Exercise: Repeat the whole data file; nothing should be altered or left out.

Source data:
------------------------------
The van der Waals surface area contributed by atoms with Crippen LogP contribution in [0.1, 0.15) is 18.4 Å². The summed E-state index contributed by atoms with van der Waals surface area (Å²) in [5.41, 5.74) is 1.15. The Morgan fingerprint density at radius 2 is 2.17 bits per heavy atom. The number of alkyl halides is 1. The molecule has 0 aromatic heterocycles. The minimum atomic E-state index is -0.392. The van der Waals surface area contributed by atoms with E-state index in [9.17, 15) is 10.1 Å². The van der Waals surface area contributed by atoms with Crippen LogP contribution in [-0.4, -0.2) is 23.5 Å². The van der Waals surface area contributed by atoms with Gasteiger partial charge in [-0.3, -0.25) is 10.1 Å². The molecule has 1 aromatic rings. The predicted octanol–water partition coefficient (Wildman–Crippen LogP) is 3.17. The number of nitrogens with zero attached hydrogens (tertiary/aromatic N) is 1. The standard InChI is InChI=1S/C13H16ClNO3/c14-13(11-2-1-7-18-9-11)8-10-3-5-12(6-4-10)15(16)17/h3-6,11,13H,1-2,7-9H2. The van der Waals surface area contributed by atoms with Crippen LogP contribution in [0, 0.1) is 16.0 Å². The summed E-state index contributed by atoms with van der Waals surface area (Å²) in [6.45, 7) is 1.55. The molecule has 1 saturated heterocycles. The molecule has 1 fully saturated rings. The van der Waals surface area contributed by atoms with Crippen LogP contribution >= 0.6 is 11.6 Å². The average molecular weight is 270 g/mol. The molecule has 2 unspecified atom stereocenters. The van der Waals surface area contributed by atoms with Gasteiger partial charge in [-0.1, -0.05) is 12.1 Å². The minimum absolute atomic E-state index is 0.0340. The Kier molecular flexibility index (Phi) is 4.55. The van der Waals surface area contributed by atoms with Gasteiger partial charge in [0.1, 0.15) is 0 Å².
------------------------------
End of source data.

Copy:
The van der Waals surface area contributed by atoms with Crippen LogP contribution in [0.1, 0.15) is 18.4 Å². The summed E-state index contributed by atoms with van der Waals surface area (Å²) in [5.41, 5.74) is 1.15. The Morgan fingerprint density at radius 2 is 2.17 bits per heavy atom. The number of alkyl halides is 1. The molecule has 0 aromatic heterocycles. The minimum atomic E-state index is -0.392. The van der Waals surface area contributed by atoms with E-state index in [9.17, 15) is 10.1 Å². The van der Waals surface area contributed by atoms with Crippen LogP contribution in [-0.4, -0.2) is 23.5 Å². The van der Waals surface area contributed by atoms with Gasteiger partial charge in [-0.3, -0.25) is 10.1 Å². The molecule has 1 aromatic rings. The predicted octanol–water partition coefficient (Wildman–Crippen LogP) is 3.17. The number of nitrogens with zero attached hydrogens (tertiary/aromatic N) is 1. The standard InChI is InChI=1S/C13H16ClNO3/c14-13(11-2-1-7-18-9-11)8-10-3-5-12(6-4-10)15(16)17/h3-6,11,13H,1-2,7-9H2. The van der Waals surface area contributed by atoms with Crippen LogP contribution in [0, 0.1) is 16.0 Å². The summed E-state index contributed by atoms with van der Waals surface area (Å²) in [6.45, 7) is 1.55. The molecule has 1 saturated heterocycles. The molecule has 1 fully saturated rings. The van der Waals surface area contributed by atoms with Crippen LogP contribution >= 0.6 is 11.6 Å². The average molecular weight is 270 g/mol. The molecule has 2 unspecified atom stereocenters. The van der Waals surface area contributed by atoms with Gasteiger partial charge in [-0.1, -0.05) is 12.1 Å². The minimum absolute atomic E-state index is 0.0340. The Kier molecular flexibility index (Phi) is 4.55. The van der Waals surface area contributed by atoms with Gasteiger partial charge in [0.1, 0.15) is 0 Å².